The fact that North Vietnam never requested Chinese troops, and that it dared to occupy the Khmer Rouge ruled Cambodia (a client state of China) in 1978, indicates that the Vietnamese Communists were fiercely independent of China Communists - even if it led to war.

Vietnam's wars with the French and the Americans, followed by the Khmer Rouge and China, appear to be based on nationalism and self-determination, rather than just an extension of Soviet-Chinese foreign policy.

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Old 29 Apr 12, 12:52
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Originally Posted by KEN JENSEN View Post
U.S. concerns during the early 1950's is what brought the U.S. into the Second Indochinese War. Even today the Chinese are not ignored.
Many people are not aware of it but for a short time US had military forces fighting with Chang Kai Chec against Mao.

How am I personally aware of this? Discussed it at length with an American veteran of the conflict. He actually deserted the US Army when ordered out so he could continue to fight the communists. He was with the American agent John Birch when he was assasinated by Mao's troops. He was taken prisoner and released after the Long March proved successful.
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Last edited by Trailboss49; 29 Apr 12 at 12:55.. Reason: Left some stuff out.
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Old 29 Apr 12, 14:31
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TB,m I find your source's time line confusing. Mao's long march took place between 16 October 1934 and 22 October 1935. LT John Birch was killed on 25 August 1945, while leading a party of surrendered Japanese, Nationalist Chinese, and Koreans to a POW camp in Chinese Communist territory where Allied prisoners were being held.

The USMC did land troops in China to help disarm surrendered Japanese and restore order. They were in Northern China from 1945-49. While there were clashes between U.S. and CCP forces, defeating the Communists was not U.S. policy. as the link below states:

http://www.scuttlebuttsmallchow.com/northchina.html

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The scope of Marine rail guard activities increased rapidly after the initial deployment of the 1st Division. First, intermediate stations between the principal rail centers were occupied, then outposts were established at strategic points, and, finally, vital coal and supply trains were guarded. Chinese track repair gangs, fair game for the guerrillas, needed protection if the railroad was to be kept operating. The presence of CNA forces may have made the Eighth Route Army more wary, but it did not prevent frequent Communist incursions into areas where destruction of roadbed and bridges would be most damaging. The III Corps' first month in China revealed the pattern of future months which stretched into years. Set down in the midst of a fratricidal war with ambiguous instructions to abstain from active participation while "cooperating" with Central Government forces,<8> the Marines walked a tightrope to maintain the illusion of friendly neutrality.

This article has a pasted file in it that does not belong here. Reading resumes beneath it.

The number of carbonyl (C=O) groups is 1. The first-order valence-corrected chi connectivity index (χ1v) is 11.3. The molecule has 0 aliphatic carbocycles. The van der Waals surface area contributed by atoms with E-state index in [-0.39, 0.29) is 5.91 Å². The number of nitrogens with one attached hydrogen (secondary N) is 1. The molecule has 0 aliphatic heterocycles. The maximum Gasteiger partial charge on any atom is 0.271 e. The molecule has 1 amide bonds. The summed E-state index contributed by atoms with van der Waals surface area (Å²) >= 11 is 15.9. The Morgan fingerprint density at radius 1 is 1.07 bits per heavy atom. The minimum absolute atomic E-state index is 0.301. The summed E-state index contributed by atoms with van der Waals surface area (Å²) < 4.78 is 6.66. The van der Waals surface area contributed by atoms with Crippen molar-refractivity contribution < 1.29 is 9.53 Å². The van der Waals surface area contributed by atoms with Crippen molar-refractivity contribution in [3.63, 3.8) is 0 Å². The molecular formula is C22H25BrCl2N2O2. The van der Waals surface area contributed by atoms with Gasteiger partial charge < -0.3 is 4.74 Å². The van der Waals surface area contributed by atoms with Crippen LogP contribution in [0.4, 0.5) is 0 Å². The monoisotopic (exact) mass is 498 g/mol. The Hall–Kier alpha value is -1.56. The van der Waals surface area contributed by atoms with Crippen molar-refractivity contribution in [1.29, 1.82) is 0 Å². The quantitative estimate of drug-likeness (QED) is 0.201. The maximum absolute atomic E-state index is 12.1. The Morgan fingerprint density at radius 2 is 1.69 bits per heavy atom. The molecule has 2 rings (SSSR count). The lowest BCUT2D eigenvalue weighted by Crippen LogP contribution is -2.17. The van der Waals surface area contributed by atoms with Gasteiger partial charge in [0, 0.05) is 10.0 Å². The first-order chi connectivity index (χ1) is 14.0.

Another quote from the 6th USMC Division commander:

Quote:
As to the preparations for CNA troops to enter Tsingtao, such matters were entirely beyond the control of 6th Division Headquarters, however, Shepherd stated his own credo in regard to the civil war:

On my own behalf, however, I can say without reservation that it is my determination that the sixth Marine Division will in no way assist any Chinese group in conflict against another.<12>
Also, the OSS and later CIA were in North China at the same time, but none of them were ordered to "desert" to fight the communists. The future General Singlaub of MSCVSOG kept his military status, as did several others who became early SF pioneers.
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Old 30 Apr 12, 07:54
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To the best of my knowledge they did threaten intervention along with the USSR, which was part of the political factor that led to the US withdrawal.
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Old 30 Apr 12, 08:21
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Facing 600.000 Chinese servicemen (around 300.000 cross the border), 100.000 Vietnamese local militia along with only two regular divisions did a very good job within 30 days of intense fighting.

Immediately after the crack divisions airlifted from Cambodia onto Bac Giang province beneath the front line for a massive counter-offensive, the Chinese declared the operation of "victory" and withdrew.

It was:
South killed Polpot's (Nam diệt Pôn Pốt)
North fought Deng-Mao (Bắc chiến Đặng Mao)
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Old 30 Apr 12, 12:56
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Originally Posted by Ricthofen View Post
To the best of my knowledge they did threaten intervention along with the USSR, which was part of the political factor that led to the US withdrawal.
The best of your knowledge is lacking a foundation in fact.
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Old 30 Apr 12, 13:10
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The best of your knowledge is lacking a foundation in fact.
The Vietnam War was never my specialty in details, though I'm quite sure at some point China threatened to intervene, and obviously the Soviets were likely to do so. My apologies if I'm wrong on this.